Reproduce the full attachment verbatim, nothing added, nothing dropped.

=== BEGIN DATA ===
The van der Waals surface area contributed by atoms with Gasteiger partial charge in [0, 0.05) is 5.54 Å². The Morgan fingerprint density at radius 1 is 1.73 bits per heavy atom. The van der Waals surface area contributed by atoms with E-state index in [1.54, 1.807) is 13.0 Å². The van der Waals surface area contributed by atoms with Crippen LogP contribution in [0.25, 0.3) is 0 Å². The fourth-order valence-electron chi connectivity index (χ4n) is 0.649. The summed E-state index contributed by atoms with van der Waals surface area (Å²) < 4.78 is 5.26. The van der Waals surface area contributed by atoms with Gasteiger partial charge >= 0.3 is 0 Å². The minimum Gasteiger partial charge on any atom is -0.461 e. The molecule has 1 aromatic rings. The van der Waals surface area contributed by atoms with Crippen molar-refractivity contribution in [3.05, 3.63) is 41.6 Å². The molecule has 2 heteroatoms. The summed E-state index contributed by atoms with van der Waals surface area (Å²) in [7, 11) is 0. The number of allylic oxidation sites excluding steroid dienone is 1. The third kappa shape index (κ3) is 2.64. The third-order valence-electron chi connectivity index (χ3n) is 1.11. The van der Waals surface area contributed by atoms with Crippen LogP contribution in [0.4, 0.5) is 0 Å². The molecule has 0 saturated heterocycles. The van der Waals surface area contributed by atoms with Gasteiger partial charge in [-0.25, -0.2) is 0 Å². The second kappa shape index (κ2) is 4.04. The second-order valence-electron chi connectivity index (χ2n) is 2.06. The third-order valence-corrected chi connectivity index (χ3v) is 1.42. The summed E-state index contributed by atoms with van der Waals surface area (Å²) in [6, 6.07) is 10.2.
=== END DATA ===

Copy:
The van der Waals surface area contributed by atoms with Gasteiger partial charge in [0, 0.05) is 5.54 Å². The Morgan fingerprint density at radius 1 is 1.73 bits per heavy atom. The van der Waals surface area contributed by atoms with E-state index in [1.54, 1.807) is 13.0 Å². The van der Waals surface area contributed by atoms with Crippen LogP contribution in [0.25, 0.3) is 0 Å². The fourth-order valence-electron chi connectivity index (χ4n) is 0.649. The summed E-state index contributed by atoms with van der Waals surface area (Å²) < 4.78 is 5.26. The van der Waals surface area contributed by atoms with Gasteiger partial charge >= 0.3 is 0 Å². The minimum Gasteiger partial charge on any atom is -0.461 e. The molecule has 1 aromatic rings. The van der Waals surface area contributed by atoms with Crippen molar-refractivity contribution in [3.05, 3.63) is 41.6 Å². The molecule has 2 heteroatoms. The summed E-state index contributed by atoms with van der Waals surface area (Å²) in [7, 11) is 0. The number of allylic oxidation sites excluding steroid dienone is 1. The third kappa shape index (κ3) is 2.64. The third-order valence-electron chi connectivity index (χ3n) is 1.11. The van der Waals surface area contributed by atoms with Crippen LogP contribution in [0.4, 0.5) is 0 Å². The molecule has 0 saturated heterocycles. The van der Waals surface area contributed by atoms with Gasteiger partial charge in [-0.25, -0.2) is 0 Å². The second kappa shape index (κ2) is 4.04. The second-order valence-electron chi connectivity index (χ2n) is 2.06. The third-order valence-corrected chi connectivity index (χ3v) is 1.42. The summed E-state index contributed by atoms with van der Waals surface area (Å²) in [6, 6.07) is 10.2.